Riding a motorcycle from Peterborough to Brussels and back in a day in November is no picnic. The 600 miles aren’t the issue, but being cold is. Even with good riding kit, draughts start to creep in and on a long trip, once you’re cold, you’re cold for a long time.
To prepare the Tiger I wired in a connector for my Gerbing Heated waistcoat and fitted some Tucano Urbano bar muffs. The muffs needed slight modification as they’re intended for bikes with bigger bar end weights, but fitted fine. Setting off at a dark and rainy 3am is made a hell of a lot easier when you know you’re going to stay warm all day, and I was.
After a whopping 10 hours and fifty-three minutes of riding I pulled back into my drive at 9.15pm. Knees, arms, back and neck were all fine due to the Tiger’s excellent and spacious riding position, even for 6ft 5in me. The seat foam had compressed which made the final stretch from Calais a bit of a fidget but no real complaints. Vibes through the bars I’d noticed on my summer trip to Spain have also disappeared. It could be because the engine has now run in or the fact I was wearing thick winter gloves, probably a bit of both.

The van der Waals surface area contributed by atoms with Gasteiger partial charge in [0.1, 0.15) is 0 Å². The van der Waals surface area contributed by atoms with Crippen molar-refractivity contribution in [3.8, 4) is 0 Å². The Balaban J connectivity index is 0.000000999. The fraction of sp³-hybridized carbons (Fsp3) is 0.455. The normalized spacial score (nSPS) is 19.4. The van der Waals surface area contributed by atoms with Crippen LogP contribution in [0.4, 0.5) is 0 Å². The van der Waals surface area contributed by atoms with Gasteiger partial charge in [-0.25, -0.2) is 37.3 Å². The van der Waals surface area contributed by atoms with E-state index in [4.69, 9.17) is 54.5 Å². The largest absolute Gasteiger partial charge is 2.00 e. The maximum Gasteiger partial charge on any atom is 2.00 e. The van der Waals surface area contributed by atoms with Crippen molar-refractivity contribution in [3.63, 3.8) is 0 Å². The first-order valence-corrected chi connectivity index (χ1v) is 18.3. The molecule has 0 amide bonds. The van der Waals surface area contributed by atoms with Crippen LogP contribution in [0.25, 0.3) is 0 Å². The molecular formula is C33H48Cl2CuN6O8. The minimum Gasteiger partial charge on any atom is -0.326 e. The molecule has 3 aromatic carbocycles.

The fog earlier in the day had highlighted something I’d not noticed before and that’s how the wind catches the top edge of the screen, directing a jet of air across the visor, clearing off mist, fog and rain. As I’m tall I have to duck forward slightly for the full benefit but it should be the ideal height for most people.
The Brussels trip was the Tiger’s last as it’s now been returned to Triumph HQ. Before I’d lived with the Tiger I’d drawn a false conclusion that you need a litre bike for serious two-up touring. The 800 has blown that theory into the weeds and does genuinely offer all benefits of a bigger bike, such as comfort and long leggedness without the drawbacks of weight. The only slight black mark against what is a phenomenally accomplished all-rounder is the poor fuel economy.
Triumph Tiger 800 ABS, £7749
Power (claimed): 94bhp
Torque (claimed): 58ftlb